Thursday, January 2, 2014

Unskewed Polls: Hall of Fame Edition

In my opinion, the most useful contributions to Baseball Hall of Fame voting and the attendant debate are the ballot aggregators of Twitter users @RRepoz and @leokitty. The former runs the comprehensive HOF Ballot Collecting Gizmo, while the latter maintains a Google spreadsheet with each individual ballot detailed. Together, they are the Hall of Fame equivalent of exit polling an election.

However, as those who work in politics know, every poll has a margin of error. They can even be flat wrong—remember when aides were calling John Kerry "Mr. President" after looking at the first wave of exits in 2004? In this case, these Hall of Fame polls are at one big disadvantage to the generally sound practice of political polling: they aren't representative, as scientific polls are made to be by weighting.

Through no fault of these aggregators, Hall of Fame exit polling is by definition skewed toward a self-selected pool: BBWAA members who are willing to make their ballots public. This tends to include more progressive scribes: those who value transparency, and not those who stopped covering baseball 20 years ago (these retired reporters may not even have an outlet to publish their Hall of Fame column even if they wanted to write one). In political terms, the poll over-represents certain demographics and undercounts certain other populations who still vote in high numbers.

Therefore, if you quote these aggregators' raw numbers as direct predictions of final vote totals—as many people on Twitter seem to be doing—you're going to be in for a surprise on January 8, when full results are announced. It's just as dangerous as relying on unweighted polling numbers in politics.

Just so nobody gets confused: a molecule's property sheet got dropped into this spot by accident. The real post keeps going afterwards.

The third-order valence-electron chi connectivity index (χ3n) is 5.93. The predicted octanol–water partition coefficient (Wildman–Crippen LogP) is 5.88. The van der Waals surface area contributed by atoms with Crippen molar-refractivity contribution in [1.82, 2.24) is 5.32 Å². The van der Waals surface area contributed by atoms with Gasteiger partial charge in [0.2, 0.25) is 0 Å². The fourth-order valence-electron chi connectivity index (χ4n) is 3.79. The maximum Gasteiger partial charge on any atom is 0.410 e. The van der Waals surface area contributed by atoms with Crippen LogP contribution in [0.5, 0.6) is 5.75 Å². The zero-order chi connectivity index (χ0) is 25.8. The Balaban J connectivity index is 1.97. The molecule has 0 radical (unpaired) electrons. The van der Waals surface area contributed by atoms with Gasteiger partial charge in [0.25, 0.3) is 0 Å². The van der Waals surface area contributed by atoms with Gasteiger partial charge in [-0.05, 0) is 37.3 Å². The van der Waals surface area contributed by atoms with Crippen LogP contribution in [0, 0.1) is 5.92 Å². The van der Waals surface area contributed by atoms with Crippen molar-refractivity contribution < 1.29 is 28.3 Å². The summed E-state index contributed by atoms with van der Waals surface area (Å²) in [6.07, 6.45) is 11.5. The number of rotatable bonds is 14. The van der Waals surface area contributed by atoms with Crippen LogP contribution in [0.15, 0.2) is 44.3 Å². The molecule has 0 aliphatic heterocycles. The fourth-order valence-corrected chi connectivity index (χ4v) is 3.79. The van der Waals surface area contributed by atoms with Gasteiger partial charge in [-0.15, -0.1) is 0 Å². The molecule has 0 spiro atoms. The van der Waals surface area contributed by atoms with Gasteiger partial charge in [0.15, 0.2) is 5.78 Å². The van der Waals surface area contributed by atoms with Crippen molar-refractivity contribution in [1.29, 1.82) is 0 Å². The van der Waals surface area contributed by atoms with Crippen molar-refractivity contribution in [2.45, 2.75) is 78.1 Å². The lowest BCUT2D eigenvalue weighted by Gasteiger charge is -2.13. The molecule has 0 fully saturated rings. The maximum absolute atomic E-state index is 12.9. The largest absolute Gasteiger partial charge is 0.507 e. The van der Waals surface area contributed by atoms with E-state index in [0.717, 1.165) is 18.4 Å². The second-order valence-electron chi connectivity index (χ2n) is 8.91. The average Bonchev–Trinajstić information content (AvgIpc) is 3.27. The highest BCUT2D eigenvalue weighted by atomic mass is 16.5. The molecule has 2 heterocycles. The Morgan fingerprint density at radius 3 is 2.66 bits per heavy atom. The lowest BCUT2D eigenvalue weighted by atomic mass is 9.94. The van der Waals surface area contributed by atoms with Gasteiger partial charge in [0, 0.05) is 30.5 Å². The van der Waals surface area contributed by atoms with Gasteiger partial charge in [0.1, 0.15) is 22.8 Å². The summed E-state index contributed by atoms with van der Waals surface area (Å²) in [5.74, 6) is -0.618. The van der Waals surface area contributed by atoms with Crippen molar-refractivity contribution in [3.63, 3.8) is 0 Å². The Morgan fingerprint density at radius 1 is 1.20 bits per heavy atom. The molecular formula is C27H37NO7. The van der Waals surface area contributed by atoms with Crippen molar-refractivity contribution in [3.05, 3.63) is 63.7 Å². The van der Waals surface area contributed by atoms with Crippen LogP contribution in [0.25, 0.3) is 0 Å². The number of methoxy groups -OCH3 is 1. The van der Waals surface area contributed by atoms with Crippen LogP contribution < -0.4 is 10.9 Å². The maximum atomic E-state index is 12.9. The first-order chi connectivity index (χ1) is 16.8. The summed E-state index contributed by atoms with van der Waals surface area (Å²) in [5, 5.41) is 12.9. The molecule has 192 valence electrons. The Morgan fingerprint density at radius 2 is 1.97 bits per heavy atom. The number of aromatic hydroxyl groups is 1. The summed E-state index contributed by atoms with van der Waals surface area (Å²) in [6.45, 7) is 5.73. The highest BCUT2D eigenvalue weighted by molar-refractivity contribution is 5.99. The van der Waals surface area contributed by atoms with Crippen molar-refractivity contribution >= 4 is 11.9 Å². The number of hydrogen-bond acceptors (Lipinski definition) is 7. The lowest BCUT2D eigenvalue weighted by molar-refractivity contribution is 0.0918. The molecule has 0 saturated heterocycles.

What we need to predict the Hall of Fame is more than a flawed poll—it's a model, of the sort used with great success by Nate Silver in the past few elections. Except ours is much simpler—all we have to do, in pollster terms, is tweak the numbers based on where past polls have historically fallen short.

You could say what we're doing here is the baseball version of, the ill-fated conservative alternative to FiveThirtyEight that manipulated 2012 polls and convinced many that Mitt Romney would actually win the election. Well, I prefer to think of it as the work any pollster must do to refine his or her raw data into a releasable scientific survey: weighting the numbers based on known facts and sound logic to get a representative sample.

Below is a comparison of the final exit polls for last year's Hall of Fame election and the actual results. We 're using @RRepoz's polling here, since he had a larger sample size than @leokitty—194 ballots out of an eventual 569 cast (34.1%):

You can see that the polls significantly short-changed certain players and over-hyped certain others. A similar discrepancy exists in the 2012 Hall of Fame exit polls, for which we use @leokitty's data. Her sample size that year was 114 out of 573 ballots cast (19.9%):

In 2011, @leokitty captured 122 votes out of an eventual 581 (21.0%):